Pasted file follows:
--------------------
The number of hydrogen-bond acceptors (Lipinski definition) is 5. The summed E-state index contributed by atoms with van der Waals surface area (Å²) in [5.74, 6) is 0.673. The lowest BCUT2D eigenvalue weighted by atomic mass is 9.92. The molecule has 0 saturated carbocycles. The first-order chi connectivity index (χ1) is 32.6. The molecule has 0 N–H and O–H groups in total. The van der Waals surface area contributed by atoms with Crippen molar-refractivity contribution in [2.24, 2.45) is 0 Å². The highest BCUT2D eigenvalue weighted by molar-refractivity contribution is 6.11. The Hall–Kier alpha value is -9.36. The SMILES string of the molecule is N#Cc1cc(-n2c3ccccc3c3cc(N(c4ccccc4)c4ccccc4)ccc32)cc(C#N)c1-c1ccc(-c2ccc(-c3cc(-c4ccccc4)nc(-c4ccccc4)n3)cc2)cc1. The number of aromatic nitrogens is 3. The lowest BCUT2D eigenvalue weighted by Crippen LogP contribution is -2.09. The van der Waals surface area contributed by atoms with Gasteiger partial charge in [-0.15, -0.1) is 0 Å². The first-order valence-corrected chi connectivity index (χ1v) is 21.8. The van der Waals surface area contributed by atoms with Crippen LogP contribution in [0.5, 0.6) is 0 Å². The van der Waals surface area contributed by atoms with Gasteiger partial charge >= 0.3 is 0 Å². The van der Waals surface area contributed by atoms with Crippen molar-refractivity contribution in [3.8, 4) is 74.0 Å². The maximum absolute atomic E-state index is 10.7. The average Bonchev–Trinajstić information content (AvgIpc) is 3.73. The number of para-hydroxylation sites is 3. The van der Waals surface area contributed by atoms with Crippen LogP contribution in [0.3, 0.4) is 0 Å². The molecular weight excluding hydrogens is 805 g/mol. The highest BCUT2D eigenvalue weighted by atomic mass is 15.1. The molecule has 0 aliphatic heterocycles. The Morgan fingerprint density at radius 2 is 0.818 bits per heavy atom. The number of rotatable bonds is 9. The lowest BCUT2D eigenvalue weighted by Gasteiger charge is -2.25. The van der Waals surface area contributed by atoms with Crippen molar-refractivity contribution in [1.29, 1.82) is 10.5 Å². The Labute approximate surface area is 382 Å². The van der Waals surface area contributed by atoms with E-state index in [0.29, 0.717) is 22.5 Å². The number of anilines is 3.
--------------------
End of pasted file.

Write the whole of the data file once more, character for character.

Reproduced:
The number of hydrogen-bond acceptors (Lipinski definition) is 5. The summed E-state index contributed by atoms with van der Waals surface area (Å²) in [5.74, 6) is 0.673. The lowest BCUT2D eigenvalue weighted by atomic mass is 9.92. The molecule has 0 saturated carbocycles. The first-order chi connectivity index (χ1) is 32.6. The molecule has 0 N–H and O–H groups in total. The van der Waals surface area contributed by atoms with Crippen molar-refractivity contribution in [2.24, 2.45) is 0 Å². The highest BCUT2D eigenvalue weighted by molar-refractivity contribution is 6.11. The Hall–Kier alpha value is -9.36. The SMILES string of the molecule is N#Cc1cc(-n2c3ccccc3c3cc(N(c4ccccc4)c4ccccc4)ccc32)cc(C#N)c1-c1ccc(-c2ccc(-c3cc(-c4ccccc4)nc(-c4ccccc4)n3)cc2)cc1. The number of aromatic nitrogens is 3. The lowest BCUT2D eigenvalue weighted by Crippen LogP contribution is -2.09. The van der Waals surface area contributed by atoms with Gasteiger partial charge in [-0.15, -0.1) is 0 Å². The first-order valence-corrected chi connectivity index (χ1v) is 21.8. The van der Waals surface area contributed by atoms with Crippen LogP contribution in [0.5, 0.6) is 0 Å². The van der Waals surface area contributed by atoms with Gasteiger partial charge >= 0.3 is 0 Å². The van der Waals surface area contributed by atoms with Crippen molar-refractivity contribution in [3.8, 4) is 74.0 Å². The maximum absolute atomic E-state index is 10.7. The average Bonchev–Trinajstić information content (AvgIpc) is 3.73. The number of para-hydroxylation sites is 3. The van der Waals surface area contributed by atoms with Crippen LogP contribution in [0.3, 0.4) is 0 Å². The molecular weight excluding hydrogens is 805 g/mol. The highest BCUT2D eigenvalue weighted by atomic mass is 15.1. The molecule has 0 aliphatic heterocycles. The Morgan fingerprint density at radius 2 is 0.818 bits per heavy atom. The number of rotatable bonds is 9. The lowest BCUT2D eigenvalue weighted by Gasteiger charge is -2.25. The van der Waals surface area contributed by atoms with Crippen molar-refractivity contribution in [1.29, 1.82) is 10.5 Å². The Labute approximate surface area is 382 Å². The van der Waals surface area contributed by atoms with E-state index in [0.29, 0.717) is 22.5 Å². The number of anilines is 3.